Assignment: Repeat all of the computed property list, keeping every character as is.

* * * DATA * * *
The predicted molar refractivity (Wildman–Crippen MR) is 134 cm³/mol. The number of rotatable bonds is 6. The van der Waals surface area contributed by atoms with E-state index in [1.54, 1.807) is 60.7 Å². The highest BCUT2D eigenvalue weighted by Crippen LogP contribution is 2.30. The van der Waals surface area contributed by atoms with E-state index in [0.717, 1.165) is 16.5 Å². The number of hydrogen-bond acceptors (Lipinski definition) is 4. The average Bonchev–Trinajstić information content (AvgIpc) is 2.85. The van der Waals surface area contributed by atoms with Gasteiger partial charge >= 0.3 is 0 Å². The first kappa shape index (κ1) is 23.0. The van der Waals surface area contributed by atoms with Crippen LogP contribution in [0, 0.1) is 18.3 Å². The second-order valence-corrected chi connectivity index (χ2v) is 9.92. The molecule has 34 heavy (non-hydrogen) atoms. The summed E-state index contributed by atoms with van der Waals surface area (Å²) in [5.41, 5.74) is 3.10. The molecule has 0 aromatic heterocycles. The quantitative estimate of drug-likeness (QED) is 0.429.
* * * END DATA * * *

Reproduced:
The predicted molar refractivity (Wildman–Crippen MR) is 134 cm³/mol. The number of rotatable bonds is 6. The van der Waals surface area contributed by atoms with E-state index in [1.54, 1.807) is 60.7 Å². The highest BCUT2D eigenvalue weighted by Crippen LogP contribution is 2.30. The van der Waals surface area contributed by atoms with E-state index in [0.717, 1.165) is 16.5 Å². The number of hydrogen-bond acceptors (Lipinski definition) is 4. The average Bonchev–Trinajstić information content (AvgIpc) is 2.85. The van der Waals surface area contributed by atoms with Gasteiger partial charge >= 0.3 is 0 Å². The first kappa shape index (κ1) is 23.0. The van der Waals surface area contributed by atoms with Crippen LogP contribution in [0, 0.1) is 18.3 Å². The second-order valence-corrected chi connectivity index (χ2v) is 9.92. The molecule has 34 heavy (non-hydrogen) atoms. The summed E-state index contributed by atoms with van der Waals surface area (Å²) in [5.41, 5.74) is 3.10. The molecule has 0 aromatic heterocycles. The quantitative estimate of drug-likeness (QED) is 0.429.